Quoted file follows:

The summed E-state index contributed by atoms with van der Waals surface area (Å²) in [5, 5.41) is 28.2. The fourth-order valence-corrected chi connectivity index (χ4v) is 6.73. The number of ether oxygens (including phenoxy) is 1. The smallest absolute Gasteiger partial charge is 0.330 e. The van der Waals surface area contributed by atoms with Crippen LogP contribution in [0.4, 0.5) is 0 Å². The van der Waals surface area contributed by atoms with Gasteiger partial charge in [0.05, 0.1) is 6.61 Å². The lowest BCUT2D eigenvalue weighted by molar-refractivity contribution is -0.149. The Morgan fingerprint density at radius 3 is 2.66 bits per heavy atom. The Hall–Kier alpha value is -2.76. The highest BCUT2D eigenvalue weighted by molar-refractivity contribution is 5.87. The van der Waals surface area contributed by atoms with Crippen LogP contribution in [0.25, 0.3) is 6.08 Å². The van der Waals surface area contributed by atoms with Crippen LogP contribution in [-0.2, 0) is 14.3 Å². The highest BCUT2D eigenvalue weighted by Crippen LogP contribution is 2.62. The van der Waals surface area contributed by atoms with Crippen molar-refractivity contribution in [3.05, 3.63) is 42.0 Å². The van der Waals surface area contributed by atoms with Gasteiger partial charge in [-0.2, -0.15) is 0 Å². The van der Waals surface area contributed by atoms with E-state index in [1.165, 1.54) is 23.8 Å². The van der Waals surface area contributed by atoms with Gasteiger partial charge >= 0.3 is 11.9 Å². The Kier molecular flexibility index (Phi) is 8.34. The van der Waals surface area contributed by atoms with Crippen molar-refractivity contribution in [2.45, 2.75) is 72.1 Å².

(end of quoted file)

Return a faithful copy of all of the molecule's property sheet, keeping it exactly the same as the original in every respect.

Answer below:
The summed E-state index contributed by atoms with van der Waals surface area (Å²) in [5, 5.41) is 28.2. The fourth-order valence-corrected chi connectivity index (χ4v) is 6.73. The number of ether oxygens (including phenoxy) is 1. The smallest absolute Gasteiger partial charge is 0.330 e. The van der Waals surface area contributed by atoms with Crippen LogP contribution in [0.4, 0.5) is 0 Å². The van der Waals surface area contributed by atoms with Gasteiger partial charge in [0.05, 0.1) is 6.61 Å². The lowest BCUT2D eigenvalue weighted by molar-refractivity contribution is -0.149. The Morgan fingerprint density at radius 3 is 2.66 bits per heavy atom. The Hall–Kier alpha value is -2.76. The highest BCUT2D eigenvalue weighted by molar-refractivity contribution is 5.87. The van der Waals surface area contributed by atoms with Crippen LogP contribution in [0.25, 0.3) is 6.08 Å². The van der Waals surface area contributed by atoms with Crippen LogP contribution in [-0.2, 0) is 14.3 Å². The highest BCUT2D eigenvalue weighted by Crippen LogP contribution is 2.62. The van der Waals surface area contributed by atoms with Crippen molar-refractivity contribution in [3.05, 3.63) is 42.0 Å². The van der Waals surface area contributed by atoms with Gasteiger partial charge in [-0.2, -0.15) is 0 Å². The van der Waals surface area contributed by atoms with E-state index in [1.165, 1.54) is 23.8 Å². The van der Waals surface area contributed by atoms with Gasteiger partial charge >= 0.3 is 11.9 Å². The Kier molecular flexibility index (Phi) is 8.34. The van der Waals surface area contributed by atoms with Crippen molar-refractivity contribution in [2.45, 2.75) is 72.1 Å².